I also read the subsequent contributions regarding how to move the windshield on the BMW K75 model to improve its notorious wind-buffeting propensities.
This inspired me to invent an equivalent system for my comparatively rare example of BMW’s sporting version, the K75S model.
This I’ve achieved for a small fraction of the cost, as I haven’t had to create the complex and expensive machined parts suggested for the K75. My system may well be adaptable for other makes and models.
The K75S has 4 screw holes in the bottom half of the windshield (BMW part number 46 63 1 455 427.0) as shown in attached photo 1, instead of the two fasteners that are located well up the windshield as for the K75.
For these fixing holes I cut four 30mm lengths of 15mm external diameter stainless steel tube, and rounded off their ends, as shown in photo 2.
Long stainless steel self-tapping screws go through the shield, through these tubes, and screwed into the places where the original short screws secured the shield.
More on the Tubes
To ensure that the screws stay central in the tubes and don’t wander, I inserted lengths of solid hot-glue gun glue sticks and cut them a little proud of each end of the stainless steel tubes, after drilling these down the centre, also shown in photo 2.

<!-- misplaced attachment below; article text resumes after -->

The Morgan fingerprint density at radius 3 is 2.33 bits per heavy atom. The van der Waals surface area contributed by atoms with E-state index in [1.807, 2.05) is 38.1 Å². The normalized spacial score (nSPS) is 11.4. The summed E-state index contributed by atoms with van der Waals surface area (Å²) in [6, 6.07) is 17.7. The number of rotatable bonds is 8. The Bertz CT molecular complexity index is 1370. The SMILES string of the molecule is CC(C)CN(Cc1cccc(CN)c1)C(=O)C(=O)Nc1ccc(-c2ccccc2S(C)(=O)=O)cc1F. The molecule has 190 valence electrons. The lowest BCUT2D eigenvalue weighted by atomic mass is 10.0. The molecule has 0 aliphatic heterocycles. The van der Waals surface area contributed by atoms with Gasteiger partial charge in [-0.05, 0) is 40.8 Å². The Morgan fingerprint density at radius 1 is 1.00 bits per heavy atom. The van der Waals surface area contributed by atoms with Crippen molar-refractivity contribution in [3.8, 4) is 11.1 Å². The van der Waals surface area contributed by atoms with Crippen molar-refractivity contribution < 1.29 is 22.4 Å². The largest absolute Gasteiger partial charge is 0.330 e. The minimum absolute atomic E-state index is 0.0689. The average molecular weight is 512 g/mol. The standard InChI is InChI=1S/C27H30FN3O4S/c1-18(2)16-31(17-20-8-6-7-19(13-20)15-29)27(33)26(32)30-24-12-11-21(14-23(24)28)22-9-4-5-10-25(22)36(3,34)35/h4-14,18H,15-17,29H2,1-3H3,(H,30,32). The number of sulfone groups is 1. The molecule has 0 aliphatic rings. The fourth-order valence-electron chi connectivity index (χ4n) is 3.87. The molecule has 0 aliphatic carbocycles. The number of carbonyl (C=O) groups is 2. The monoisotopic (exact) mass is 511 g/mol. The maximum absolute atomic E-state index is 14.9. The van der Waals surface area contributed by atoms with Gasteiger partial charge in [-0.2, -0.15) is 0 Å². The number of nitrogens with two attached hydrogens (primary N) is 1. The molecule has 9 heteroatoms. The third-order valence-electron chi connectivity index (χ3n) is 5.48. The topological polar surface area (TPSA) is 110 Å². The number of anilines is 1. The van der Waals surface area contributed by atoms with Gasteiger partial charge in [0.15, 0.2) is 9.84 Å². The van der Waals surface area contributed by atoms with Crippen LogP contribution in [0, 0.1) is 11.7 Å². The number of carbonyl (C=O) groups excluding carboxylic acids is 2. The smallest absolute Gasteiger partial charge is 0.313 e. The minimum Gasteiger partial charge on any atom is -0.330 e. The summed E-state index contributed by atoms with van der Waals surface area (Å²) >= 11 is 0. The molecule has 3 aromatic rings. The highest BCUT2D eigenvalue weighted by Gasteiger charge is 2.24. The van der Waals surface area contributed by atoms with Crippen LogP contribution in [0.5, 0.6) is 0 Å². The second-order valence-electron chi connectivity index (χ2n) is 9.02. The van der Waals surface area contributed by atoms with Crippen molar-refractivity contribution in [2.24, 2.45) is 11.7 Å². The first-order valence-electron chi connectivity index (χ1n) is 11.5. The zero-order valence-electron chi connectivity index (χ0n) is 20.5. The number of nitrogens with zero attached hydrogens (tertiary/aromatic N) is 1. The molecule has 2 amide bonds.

Using a small soldering iron I then melted the glue to fit and affix washers to each end of the stainless steel tubes (photo 2).
To buffer these tubes, and to prevent the washers from drifting sideways off their ends, each end of the tubes was then fitted with ¾” blanking rubber grommets (photo 3). I cut two 25mm – wide strips of stainless steel as backing and support for the shield.
These can be seen in photos 10, 11, and 15; they have a thin layer of foam tape between them and the shield. It was then child’s play to insert the long stainless steel screws to hold the shield in place (photo 4).
On a test run I found that this set-up wasn’t entirely satisfactory for my height (6′ 1″), so I substituted two 20mm lengths of heavy-duty petrol tubing for the two lower stainless steel tubes (photo 5).
As may be seen from the photo at the top of the page, the reduced length in the lower support tubes has markedly altered the shield’s angle to a more upright one, which I find works better for me.
I fitted a length of tubular foam rubber between the speedo housing and the shield, to give support to the shield, to reduce its vibration, and to prevent wind from rushing through there and into my chest and helmet (photo 6).
It may be noted that in addition I’d already fitted (with only mildly satisfactory results) an anti-buffeting strip around the windshield from Saeng.com in the U.S.A.